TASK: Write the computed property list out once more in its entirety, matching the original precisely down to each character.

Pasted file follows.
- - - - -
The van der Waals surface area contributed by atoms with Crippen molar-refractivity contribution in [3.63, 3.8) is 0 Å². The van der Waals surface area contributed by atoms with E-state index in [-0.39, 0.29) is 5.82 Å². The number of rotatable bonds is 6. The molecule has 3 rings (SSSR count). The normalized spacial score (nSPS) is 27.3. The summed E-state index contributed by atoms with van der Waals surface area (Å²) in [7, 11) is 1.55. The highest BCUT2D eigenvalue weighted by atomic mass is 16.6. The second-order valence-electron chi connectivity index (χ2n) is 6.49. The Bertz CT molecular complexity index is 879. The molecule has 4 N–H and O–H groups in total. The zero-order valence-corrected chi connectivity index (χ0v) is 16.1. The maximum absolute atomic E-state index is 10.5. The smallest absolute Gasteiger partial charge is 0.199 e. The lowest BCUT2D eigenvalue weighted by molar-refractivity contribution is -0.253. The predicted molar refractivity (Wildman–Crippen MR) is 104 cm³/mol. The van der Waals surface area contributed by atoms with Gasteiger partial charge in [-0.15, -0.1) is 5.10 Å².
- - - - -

The van der Waals surface area contributed by atoms with Crippen molar-refractivity contribution in [3.63, 3.8) is 0 Å². The van der Waals surface area contributed by atoms with E-state index in [-0.39, 0.29) is 5.82 Å². The number of rotatable bonds is 6. The molecule has 3 rings (SSSR count). The normalized spacial score (nSPS) is 27.3. The summed E-state index contributed by atoms with van der Waals surface area (Å²) in [7, 11) is 1.55. The highest BCUT2D eigenvalue weighted by atomic mass is 16.6. The second-order valence-electron chi connectivity index (χ2n) is 6.49. The Bertz CT molecular complexity index is 879. The molecule has 4 N–H and O–H groups in total. The zero-order valence-corrected chi connectivity index (χ0v) is 16.1. The maximum absolute atomic E-state index is 10.5. The smallest absolute Gasteiger partial charge is 0.199 e. The lowest BCUT2D eigenvalue weighted by molar-refractivity contribution is -0.253. The predicted molar refractivity (Wildman–Crippen MR) is 104 cm³/mol. The van der Waals surface area contributed by atoms with Gasteiger partial charge in [-0.15, -0.1) is 5.10 Å².